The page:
By Aaron Reiss
By Angelica Leicht
By Dianna Wray
By Aaron Reiss
By Camilo Smith
By Craig Malisow
By Jeff Balke
By Angelica Leicht
Unfortunately for them, and fortunately for everyone except Roy Morales, they don't live in the city. So they don't have to be appealed to.
But when every candidate is busy agreeing with each other, you're going to be enduring a pretty tedious campaign.
On the other hand, at least they agreed to stop meeting for debates.
3. There Is No Overriding Issue in Houston This Year
In a sense, you can't blame the candidates for agreeing with each other so much — there's just not that one Big Enchilada issue out there requiring a bold position.
No team owner is demanding a new palace to keep him in town; that issue won't come up for another ten or 15 years (When we will again bend over and give the relevant team owner whatever he wants, if we can possibly get to his office through all that crowded, amazing commercial development surrounding Minute Maid Park, Toyota Center or Reliant Stadium.)
Metro's light rail continues to inspire untold bandwidth meticulously describing how it's a white elephant, but again, no one is listening.
Crime is crime, pollution needs to be addressed, developers shouldn't build high-rises in rich neighborhoods but can build them anywhere else, traffic needs to get better, yadda yadda yadda.
"We need a monorail," says one observer who wants anonymity, referring to the epic Bob Lanier-Kathy Whitmire race.
No one's proposing a monorail, though. So the bickering among the candidates is at the margins. Again: Boooorrrring.
Here is Peter Brown's campaign describing his huge win at a recent debate: "Throughout, Brown returned to a clear philosophy underlying his ideas: making government more efficient and effective — doing more with less."
Here's Annise Parker's campaign: "My goal as Mayor is to make sure we have the best trained, best equipped and best paid police officers in the state...To that end: I will protect the police department budget in this economic downturn."
Gene Locke: "Transportation is about choices. Houstonians should be able to choose between driving on uncongested highways and traveling on efficient mass transit, including buses, commuter rail and light rail."
Gee, let's attack those ideas: No!! Do less with more!! Who needs police? What about my choice to travel on a congested highway?
Like it or not — and there are plenty of people who grumble endlessly that Bill White got a free pass on criticism for his administration — Houstonians are simply not worked up about anything in particular.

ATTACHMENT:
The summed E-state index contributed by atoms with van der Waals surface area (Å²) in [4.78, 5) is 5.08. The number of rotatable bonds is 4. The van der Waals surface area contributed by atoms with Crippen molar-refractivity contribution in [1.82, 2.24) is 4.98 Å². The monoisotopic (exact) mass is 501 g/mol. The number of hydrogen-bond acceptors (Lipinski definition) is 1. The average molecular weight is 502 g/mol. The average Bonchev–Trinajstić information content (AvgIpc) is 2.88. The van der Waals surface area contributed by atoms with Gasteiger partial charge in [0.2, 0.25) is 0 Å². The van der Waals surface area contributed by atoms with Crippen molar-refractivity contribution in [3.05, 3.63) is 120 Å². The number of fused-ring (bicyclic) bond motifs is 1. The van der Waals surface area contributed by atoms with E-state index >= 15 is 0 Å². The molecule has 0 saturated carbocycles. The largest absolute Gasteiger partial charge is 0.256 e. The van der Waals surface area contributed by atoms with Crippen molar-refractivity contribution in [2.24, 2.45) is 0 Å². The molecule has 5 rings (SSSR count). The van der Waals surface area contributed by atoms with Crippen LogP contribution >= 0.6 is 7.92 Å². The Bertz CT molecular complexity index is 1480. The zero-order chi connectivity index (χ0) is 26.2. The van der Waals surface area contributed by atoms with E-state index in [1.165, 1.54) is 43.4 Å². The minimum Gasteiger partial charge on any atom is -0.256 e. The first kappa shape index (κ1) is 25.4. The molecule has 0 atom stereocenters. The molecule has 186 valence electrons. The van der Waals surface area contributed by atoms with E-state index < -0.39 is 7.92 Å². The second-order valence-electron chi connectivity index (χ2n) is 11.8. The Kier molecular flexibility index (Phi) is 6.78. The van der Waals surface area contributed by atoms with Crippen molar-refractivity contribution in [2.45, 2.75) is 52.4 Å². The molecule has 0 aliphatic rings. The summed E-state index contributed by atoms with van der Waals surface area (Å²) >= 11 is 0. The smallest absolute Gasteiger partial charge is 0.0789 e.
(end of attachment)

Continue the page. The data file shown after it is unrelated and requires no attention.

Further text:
You could go back to the 1950s, the '40s, the '20s, and people would be bitching about crime and traffic. Those are chronic default concerns when there is no big issue.
While each candidate has a specific program addressing the various concerns, there's not really a whole lot of difference between the platforms. And if you want to insure a sleep-inducing campaign, that's a must.
4. No One Has Much Money to Spend Campaigning
The economic crunch has hit the political world, even in relatively well-off Houston. Checkbooks that once would be opened are now being held back on pleas of poverty.
The big players are still in the game, of course. But when the outcome is so uncertain, not everyone's leaping on uncertain bandwagons.
It looks like $5 million or so has been spent so far, observers say, with a lot of that coming from Brown financing himself. That's compared to $10 million or so spent during the last open-seat election in 2003.
It took a very long time for television ads to get on the air, with Locke being last of all. And even once they started, they didn't exactly blanket the airwaves. Any Houstonian with a halfway-lively clicker finger could very well have missed any of the spots.
There is a school of thought that says even more ads wouldn't make much difference if the candidates all seem the same and no one is being aggressive for fear of backlash.
As generic as the ads have been so far, it's easy to agree with that assessment.
Campos thinks the phenomenon is not limited to Houston this election cycle.
"I was just interviewed by an out-of-town reporter doing a wrap-up of off-year elections," he says, "and he told me throughout the major cities having elections it's the same. People are just worried about the [national] economy, and they're not focused on local elections. And none of the candidates has the kind of money they're used to seeing in a campaign."
More money might make for a more exciting race, but maybe not, as the next point shows.
5. None of the Candidates Think It Would Be the End of the World If Their Opponent Got Elected
Think of some of the Houston mayoral races of the past: Orlando Sanchez taking on Lee Brown in the rare re-election contest; Welch, the epitome of the old-school Houston, facing a damn modern woman like Kathy Whitmire; a hard-core Republican like Robert Mosbacher trying to win in a Democratic city.
Ain't nothing like that going on now.
"It's a very strange mayor's race. I think it's truly because of the similarity of the candidates," Sims says. "There's no one to really set themselves apart and fire passion because you don't want them to be mayor. I mean, if you look back on it, that's been the case for years — there's always been one side or the other that could get extremely passionate for one reason or another. But here you have three kind of, you know, nice, boring people."